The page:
Few Oxford traditions look as majestic and historical as the Encaenia ceremony, in which distinguished scholars and public figures receive their honorary degrees from the university. Often held in the ninth week of Trinity term, Covid-19 restrictions meant it was postponed until September this year. Last week saw the inaugural speech by Professor Brenda Stevenson, the new Hillary Clinton Chair of Women’s History. Though ground-breaking in its own right, the occasion was a reminder of the Encaenia ceremony in September in which Hillary Clinton was one of several figures to be awarded her honorary degree. In light of this award hitting the headlines around the world, it seems like an appropriate time to look at the ancient, and more recent, history of Encaenia and Oxford’s awarding of honorary degrees.
The earliest known awarding of one of these degrees was to Lionel Woodville, the Dean of Exeter and brother-in-law of Edward IV, in around 1478, as he received the honour despite not undertaking the usual academic assessments. Across the sixteenth century, the further recipients included statesmen and theologians, such as the Secretary of State in 1558 and the Archbishop of York in 1564. Amidst the political turbulence of the seventeenth century, debates over honorary degrees reflected ongoing tensions. In 1642, Charles I pressured Oxford to award 350 degrees to favoured counsellors, thinkers and allies. The university argued that such a broad extension would damage its reputation and for once, the infamously obstinate king yielded.
The history of the Encaenia (a Greek term for ‘festival of renewal,’ corresponding to a Latin term for ‘commemoration’) ceremony itself is equally interesting. The first specific ceremony for honorary degrees appears to have taken place in 1566. Encaenia used to be part of a wider set of proceedings involving music and satire, and was moved from the University Church to the Sheldonian in 1670 which was felt to be a more appropriate location. The modern incarnation of the ceremony was shaped by the legacy of Lord Crewe, the Rector of Lincoln College and Bishop of Oxford, who left money to the university for this and many other purposes.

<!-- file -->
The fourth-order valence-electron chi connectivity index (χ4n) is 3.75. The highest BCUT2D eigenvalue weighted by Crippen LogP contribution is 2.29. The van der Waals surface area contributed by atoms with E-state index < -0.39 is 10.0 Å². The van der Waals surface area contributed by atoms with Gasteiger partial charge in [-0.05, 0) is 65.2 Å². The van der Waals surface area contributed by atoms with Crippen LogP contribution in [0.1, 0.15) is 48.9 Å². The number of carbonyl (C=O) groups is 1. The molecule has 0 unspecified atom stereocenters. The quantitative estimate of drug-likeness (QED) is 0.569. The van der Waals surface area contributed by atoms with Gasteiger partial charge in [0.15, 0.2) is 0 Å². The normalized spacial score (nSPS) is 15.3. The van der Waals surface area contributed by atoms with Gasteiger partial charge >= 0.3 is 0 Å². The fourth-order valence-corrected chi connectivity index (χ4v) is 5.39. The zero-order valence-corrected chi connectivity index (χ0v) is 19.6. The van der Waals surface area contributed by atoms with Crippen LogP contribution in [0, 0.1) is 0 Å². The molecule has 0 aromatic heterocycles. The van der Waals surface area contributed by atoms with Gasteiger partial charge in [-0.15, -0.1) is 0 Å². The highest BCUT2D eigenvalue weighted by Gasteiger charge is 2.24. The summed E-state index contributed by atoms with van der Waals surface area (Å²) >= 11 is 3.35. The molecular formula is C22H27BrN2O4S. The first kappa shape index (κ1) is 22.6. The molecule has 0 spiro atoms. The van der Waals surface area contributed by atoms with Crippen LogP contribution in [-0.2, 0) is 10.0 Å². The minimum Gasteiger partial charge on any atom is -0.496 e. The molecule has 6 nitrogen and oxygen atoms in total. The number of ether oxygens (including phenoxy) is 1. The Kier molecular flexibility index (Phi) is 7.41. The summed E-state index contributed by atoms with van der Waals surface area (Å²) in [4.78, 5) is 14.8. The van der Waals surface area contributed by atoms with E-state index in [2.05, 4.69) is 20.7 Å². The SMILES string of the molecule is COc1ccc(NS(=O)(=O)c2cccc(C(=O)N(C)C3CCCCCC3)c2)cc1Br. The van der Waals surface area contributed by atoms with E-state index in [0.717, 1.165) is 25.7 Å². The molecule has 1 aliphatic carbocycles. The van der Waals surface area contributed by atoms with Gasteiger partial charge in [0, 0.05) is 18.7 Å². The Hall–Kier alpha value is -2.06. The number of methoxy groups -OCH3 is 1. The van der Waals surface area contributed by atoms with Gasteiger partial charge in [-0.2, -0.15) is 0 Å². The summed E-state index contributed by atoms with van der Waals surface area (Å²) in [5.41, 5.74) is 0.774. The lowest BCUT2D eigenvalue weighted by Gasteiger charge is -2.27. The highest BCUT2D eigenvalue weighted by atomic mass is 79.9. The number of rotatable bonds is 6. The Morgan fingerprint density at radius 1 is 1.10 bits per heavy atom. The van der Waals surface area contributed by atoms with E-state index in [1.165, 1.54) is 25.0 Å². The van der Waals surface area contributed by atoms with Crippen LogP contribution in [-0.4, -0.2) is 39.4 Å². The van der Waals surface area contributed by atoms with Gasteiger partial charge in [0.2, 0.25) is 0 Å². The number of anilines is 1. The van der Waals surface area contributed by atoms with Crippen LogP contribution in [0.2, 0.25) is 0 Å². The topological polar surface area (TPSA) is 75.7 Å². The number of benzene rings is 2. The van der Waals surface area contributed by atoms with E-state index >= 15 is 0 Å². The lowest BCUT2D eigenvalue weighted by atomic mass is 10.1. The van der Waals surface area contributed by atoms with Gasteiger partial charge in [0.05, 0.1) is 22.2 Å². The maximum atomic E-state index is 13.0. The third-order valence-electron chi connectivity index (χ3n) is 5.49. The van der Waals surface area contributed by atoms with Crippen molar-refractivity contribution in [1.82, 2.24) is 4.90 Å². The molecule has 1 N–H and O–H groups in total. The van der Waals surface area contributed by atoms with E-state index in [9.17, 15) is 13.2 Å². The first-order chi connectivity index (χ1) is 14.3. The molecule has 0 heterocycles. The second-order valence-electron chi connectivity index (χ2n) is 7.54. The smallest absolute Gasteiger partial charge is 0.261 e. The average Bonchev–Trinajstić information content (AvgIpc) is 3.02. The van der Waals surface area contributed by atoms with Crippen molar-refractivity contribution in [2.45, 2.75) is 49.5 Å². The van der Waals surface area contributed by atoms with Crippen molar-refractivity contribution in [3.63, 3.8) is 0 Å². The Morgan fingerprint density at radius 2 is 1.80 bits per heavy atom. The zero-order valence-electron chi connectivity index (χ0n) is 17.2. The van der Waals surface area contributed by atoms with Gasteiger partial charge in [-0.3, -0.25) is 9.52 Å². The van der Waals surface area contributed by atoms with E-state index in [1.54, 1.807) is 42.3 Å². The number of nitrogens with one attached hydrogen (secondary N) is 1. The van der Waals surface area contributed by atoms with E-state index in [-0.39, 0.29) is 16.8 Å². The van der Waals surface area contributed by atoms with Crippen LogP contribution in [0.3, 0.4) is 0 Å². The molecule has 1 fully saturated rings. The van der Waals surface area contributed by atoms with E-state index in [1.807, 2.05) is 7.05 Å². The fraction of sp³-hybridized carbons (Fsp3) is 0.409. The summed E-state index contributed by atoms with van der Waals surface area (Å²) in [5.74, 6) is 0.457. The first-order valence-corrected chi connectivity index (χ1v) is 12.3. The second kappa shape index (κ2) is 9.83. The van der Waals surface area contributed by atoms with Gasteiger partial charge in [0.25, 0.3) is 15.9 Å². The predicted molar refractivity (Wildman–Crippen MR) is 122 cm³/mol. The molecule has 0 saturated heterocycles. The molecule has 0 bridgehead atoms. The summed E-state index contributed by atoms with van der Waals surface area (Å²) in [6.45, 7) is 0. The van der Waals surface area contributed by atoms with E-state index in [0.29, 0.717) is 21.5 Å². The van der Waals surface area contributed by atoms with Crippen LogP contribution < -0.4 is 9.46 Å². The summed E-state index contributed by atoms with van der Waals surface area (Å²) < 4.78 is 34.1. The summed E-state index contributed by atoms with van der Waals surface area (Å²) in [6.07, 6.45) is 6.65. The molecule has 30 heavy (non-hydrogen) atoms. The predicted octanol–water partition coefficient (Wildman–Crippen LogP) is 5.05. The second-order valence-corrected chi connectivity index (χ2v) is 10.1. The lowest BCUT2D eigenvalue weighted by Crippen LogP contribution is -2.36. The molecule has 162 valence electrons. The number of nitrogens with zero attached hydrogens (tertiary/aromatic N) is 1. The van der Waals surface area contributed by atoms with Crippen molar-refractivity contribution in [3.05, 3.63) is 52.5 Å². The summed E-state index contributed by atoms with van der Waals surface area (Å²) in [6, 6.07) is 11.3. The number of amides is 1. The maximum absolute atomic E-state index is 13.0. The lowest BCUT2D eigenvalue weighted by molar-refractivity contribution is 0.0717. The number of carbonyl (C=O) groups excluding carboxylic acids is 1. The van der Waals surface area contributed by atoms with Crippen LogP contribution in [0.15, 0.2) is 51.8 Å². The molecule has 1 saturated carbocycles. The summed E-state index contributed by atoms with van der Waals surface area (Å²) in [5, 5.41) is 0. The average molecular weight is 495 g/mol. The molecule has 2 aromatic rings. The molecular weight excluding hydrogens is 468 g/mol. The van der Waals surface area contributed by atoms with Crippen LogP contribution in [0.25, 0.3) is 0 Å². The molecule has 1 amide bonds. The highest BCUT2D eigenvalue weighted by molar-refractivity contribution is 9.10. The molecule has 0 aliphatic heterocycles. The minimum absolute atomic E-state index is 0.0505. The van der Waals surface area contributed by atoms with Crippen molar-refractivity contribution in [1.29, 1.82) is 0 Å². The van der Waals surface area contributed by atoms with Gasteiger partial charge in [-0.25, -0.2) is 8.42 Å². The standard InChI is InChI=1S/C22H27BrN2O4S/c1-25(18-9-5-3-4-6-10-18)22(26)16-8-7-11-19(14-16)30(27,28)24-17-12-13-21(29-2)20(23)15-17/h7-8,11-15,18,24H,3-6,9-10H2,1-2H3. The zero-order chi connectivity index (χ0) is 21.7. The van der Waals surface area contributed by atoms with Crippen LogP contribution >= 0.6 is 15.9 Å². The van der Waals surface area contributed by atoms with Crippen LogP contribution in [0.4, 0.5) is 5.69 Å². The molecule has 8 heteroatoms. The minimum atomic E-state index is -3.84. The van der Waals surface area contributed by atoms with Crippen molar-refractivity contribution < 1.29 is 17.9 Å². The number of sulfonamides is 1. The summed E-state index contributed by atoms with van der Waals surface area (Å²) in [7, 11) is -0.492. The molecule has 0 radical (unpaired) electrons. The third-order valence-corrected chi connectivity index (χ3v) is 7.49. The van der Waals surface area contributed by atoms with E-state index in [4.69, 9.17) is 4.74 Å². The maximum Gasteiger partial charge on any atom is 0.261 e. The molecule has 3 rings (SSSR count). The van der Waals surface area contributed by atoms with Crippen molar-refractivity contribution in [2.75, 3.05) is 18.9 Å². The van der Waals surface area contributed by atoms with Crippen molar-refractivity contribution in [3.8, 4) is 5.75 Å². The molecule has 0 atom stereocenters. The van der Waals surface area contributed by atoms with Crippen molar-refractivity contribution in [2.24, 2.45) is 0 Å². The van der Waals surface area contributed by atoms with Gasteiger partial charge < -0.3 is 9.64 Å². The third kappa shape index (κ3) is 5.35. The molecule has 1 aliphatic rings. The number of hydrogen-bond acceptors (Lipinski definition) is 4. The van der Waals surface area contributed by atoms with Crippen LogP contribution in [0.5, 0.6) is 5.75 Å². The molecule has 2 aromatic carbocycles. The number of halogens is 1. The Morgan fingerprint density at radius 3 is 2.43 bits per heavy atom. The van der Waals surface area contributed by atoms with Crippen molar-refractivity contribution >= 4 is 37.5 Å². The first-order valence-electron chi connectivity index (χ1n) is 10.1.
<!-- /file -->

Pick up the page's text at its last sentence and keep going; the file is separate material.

This year’s set of honorary degrees embraced a wide range of disciplines and fields. Hillary Clinton, known worldwide for her contributions to American politics, received her award alongside Linda Colley, the distinguished historian, Sally Davies, the government scientist and Master of Trinity College, Cambridge, Anna Deavere Smith, the playwright, Ruth Lister, an academic specialising in social policy, Jane Lubchenco, the ecologist, Susan Solomon, the scientist and Jeanette Winterson, the author. Records from the last few years indicate an even greater variety of interests across the recipients. In 2019, the renowned cellist Yo-Yo Ma received a degree. In 2016, recipients included the technology visionary Jonathan Ive and the economist Paul Krugman and 2013 saw prizes for the playwright Tom Stoppard and the Paralympian Tanni Grey-Thompson. Therefore, it is clear that even though the Encaenia ceremony is a symbol of Oxford’s antiquated and rich history, its inclusion of a wide range of thinkers enables it to stay relevant to the advances and innovations of modern society.